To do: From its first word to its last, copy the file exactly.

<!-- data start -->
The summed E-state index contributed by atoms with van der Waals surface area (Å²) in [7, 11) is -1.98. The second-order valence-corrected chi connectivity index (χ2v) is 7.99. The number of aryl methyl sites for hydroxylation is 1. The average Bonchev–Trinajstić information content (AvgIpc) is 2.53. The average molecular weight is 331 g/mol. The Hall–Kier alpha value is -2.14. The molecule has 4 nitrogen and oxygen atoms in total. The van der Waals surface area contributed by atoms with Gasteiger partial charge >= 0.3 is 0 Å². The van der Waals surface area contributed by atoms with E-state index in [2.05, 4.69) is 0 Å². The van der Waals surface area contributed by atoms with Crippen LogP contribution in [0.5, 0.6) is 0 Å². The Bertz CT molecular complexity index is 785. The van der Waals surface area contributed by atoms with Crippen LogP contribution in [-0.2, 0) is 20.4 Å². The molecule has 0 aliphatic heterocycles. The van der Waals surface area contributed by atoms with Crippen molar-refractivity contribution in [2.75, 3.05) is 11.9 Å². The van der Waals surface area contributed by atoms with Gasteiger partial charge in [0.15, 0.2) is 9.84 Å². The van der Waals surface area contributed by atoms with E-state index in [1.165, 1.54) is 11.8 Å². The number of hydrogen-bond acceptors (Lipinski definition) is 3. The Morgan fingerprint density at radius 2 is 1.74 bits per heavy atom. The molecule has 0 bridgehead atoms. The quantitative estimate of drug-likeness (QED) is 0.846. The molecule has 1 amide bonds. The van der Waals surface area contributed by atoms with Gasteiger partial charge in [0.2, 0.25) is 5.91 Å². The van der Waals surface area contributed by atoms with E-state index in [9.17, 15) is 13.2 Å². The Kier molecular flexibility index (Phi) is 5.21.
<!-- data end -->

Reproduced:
The summed E-state index contributed by atoms with van der Waals surface area (Å²) in [7, 11) is -1.98. The second-order valence-corrected chi connectivity index (χ2v) is 7.99. The number of aryl methyl sites for hydroxylation is 1. The average Bonchev–Trinajstić information content (AvgIpc) is 2.53. The average molecular weight is 331 g/mol. The Hall–Kier alpha value is -2.14. The molecule has 4 nitrogen and oxygen atoms in total. The van der Waals surface area contributed by atoms with Gasteiger partial charge >= 0.3 is 0 Å². The van der Waals surface area contributed by atoms with E-state index in [2.05, 4.69) is 0 Å². The van der Waals surface area contributed by atoms with Crippen LogP contribution in [0.5, 0.6) is 0 Å². The Bertz CT molecular complexity index is 785. The van der Waals surface area contributed by atoms with Crippen LogP contribution in [-0.2, 0) is 20.4 Å². The molecule has 0 aliphatic heterocycles. The van der Waals surface area contributed by atoms with Crippen molar-refractivity contribution in [2.75, 3.05) is 11.9 Å². The van der Waals surface area contributed by atoms with Gasteiger partial charge in [0.15, 0.2) is 9.84 Å². The van der Waals surface area contributed by atoms with E-state index in [1.165, 1.54) is 11.8 Å². The number of hydrogen-bond acceptors (Lipinski definition) is 3. The Morgan fingerprint density at radius 2 is 1.74 bits per heavy atom. The molecule has 0 bridgehead atoms. The quantitative estimate of drug-likeness (QED) is 0.846. The molecule has 1 amide bonds. The van der Waals surface area contributed by atoms with Gasteiger partial charge in [0.2, 0.25) is 5.91 Å². The van der Waals surface area contributed by atoms with E-state index in [9.17, 15) is 13.2 Å². The Kier molecular flexibility index (Phi) is 5.21.